As you know, regular running has numerous whole-body benefits, even in times of soreness and times of stress!
Arthritis of the Knee- Is It the End of Your Running?
The points about slow progression, strength training, and recovery are especially important for athletes who have arthritis in their knees.
The knee joints are especially prone to cartilage damage and need tender loving care in the form of rest and muscular support to help adjust to running.
Over time, running actually increases cartilage growth.
Don’t listen to those who may tell you to stop running if you have arthritis, just tell them that you’re growing with every run!
Other techniques to support your knee joints is to work them in different ways.
If you are accustomed to running on concrete or asphalt, try running on different terrains to help cushion your runs.
Gravel, dirt, turf, cushioned track surfaces, these landing zones work different muscles in your feet and legs.
Also, adding hill work into your routine will strengthen the muscles around the knee joints, and the bonus is the increased cardiovascular work it takes to crush those hills!
Changing up your terrain will help strengthen the smaller, stabilizing muscles that support your joints.
So, go ahead and treat your soft tissue to new and possibly welcoming surfaces!
Another way to support those tired knees is to run in supportive shoes with cushioned soles. Supportive running shoes are designed to absorb more force will help take the load off your knees.
If you are a barefoot runner or are running in a neutral running shoe, one with more stability may help your arthritis symptoms.
Your knees will thank you!
There are also cutting-edge therapies in laboratories around the world, including injectables that help regenerate cartilage and others that may stop the breakdown. These are not yet available for consumer use but stay tuned!
See also: Do Copper Knee Braces Work? + The 5 Best Copper Knee Braces and The 6 Best Knee Braces for Running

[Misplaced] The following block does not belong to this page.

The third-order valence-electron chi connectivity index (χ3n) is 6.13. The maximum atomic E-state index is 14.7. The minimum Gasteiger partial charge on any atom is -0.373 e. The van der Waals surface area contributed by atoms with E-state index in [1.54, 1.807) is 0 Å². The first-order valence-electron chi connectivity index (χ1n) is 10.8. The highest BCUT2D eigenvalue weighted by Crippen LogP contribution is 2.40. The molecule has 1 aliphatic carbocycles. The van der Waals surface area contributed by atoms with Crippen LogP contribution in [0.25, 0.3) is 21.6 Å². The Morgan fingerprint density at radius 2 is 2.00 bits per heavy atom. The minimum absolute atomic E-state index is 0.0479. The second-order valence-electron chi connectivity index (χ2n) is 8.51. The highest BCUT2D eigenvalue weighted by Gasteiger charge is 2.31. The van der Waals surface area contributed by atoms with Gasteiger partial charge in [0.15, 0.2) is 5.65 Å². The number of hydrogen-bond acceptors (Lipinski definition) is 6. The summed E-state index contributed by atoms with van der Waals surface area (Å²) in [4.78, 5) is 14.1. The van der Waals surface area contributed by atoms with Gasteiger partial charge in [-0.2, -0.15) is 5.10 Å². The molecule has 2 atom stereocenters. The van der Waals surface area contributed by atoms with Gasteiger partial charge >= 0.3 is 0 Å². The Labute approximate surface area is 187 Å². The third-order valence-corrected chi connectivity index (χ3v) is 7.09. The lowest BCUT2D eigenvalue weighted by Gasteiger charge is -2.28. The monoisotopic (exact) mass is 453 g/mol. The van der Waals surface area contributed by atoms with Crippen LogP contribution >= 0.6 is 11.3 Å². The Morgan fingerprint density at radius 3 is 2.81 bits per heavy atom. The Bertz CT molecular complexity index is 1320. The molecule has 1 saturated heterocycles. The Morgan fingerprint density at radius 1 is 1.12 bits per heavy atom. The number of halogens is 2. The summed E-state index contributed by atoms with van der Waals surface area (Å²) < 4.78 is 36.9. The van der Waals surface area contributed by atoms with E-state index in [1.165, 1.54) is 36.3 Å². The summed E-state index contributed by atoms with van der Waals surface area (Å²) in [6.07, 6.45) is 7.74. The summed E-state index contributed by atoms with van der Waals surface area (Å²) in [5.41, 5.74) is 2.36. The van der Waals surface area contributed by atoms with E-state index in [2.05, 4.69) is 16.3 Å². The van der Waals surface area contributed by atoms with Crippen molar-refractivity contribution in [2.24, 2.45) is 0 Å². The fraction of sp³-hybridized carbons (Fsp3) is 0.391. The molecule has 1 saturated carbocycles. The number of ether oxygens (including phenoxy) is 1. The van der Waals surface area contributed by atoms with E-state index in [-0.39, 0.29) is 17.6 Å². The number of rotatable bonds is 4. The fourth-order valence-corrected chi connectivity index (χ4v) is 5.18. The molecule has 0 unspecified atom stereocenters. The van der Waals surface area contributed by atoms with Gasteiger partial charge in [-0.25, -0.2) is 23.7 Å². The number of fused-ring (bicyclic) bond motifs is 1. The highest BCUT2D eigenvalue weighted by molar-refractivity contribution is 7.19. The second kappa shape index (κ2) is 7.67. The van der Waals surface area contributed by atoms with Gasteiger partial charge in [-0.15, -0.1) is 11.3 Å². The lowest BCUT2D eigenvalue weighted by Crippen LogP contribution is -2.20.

Does Running Make Arthritis Worse?
There are several studies that have shown running actually improves arthritis.
Routine activity, such as running has been shown to reduce total body inflammation, and thus reduce the risk of arthritis.
The anti-inflammatory benefits of regular exercise has the potential to reduce arthritis symptoms.
The key to these benefits is that exercise needs to be regular, part of your daily life.
Ten Tips to Keep Running With Arthritis and Not Get Injured
- Start slowly and increase mileage gradually.
- Recovery is key! Additional recovery days will help your joints heal.
- Strength train in the lower body to increase joint support.
- Check your shoes, consider adapting to new ones for adequate support.
- Run according to how your joints are feeling, and temporarily reduce activity if needed.
- Stay hydrated! All joints and muscles work better and heal faster when nourished.
- Try out different terrains to change the stress on your knee joints.
- See a professional for accurate diagnosis and treatment.
- Don’t stop exercising, keep your body moving!
Resources for Athletes with Arthritis
If you are interested and wonder where to look for more information, consider the following online links:
Related article: Is Running Bad for Your Knees?
- Murphy L, Schwartz TA, Helmick CG, et al. Lifetime risk of symptomatic knee osteoarthritis. Arthritis Rheum. 2008; 59: 1207–13.
- Murphy LB, Helmick CG, Schwartz TA, et al. One in four people may develop symptomatic hip osteoarthritis in his or her lifetime. Osteoarthritis Cartilage. 2010; 18: 1372–9.
- Amoako AO, Pujalte GG. Osteoarthritis in young, active, and athletic individuals. Clin Med Insights Arthritis Musculoskelet Disord. 2014 May 22; 7: 27-32. doi: 10.4137/CMAMD.S14386. PMID: 24899825; PMCID: PMC4039183.
- Lo, G.H., Musa, S.M., Driban, J.B. et al. Running does not increase symptoms or structural progression in people with knee osteoarthritis: data from the osteoarthritis initiative. Clin Rheumatol 37, 2497–2504 (2018). https://doi.org/10.1007/s10067-018-4121-3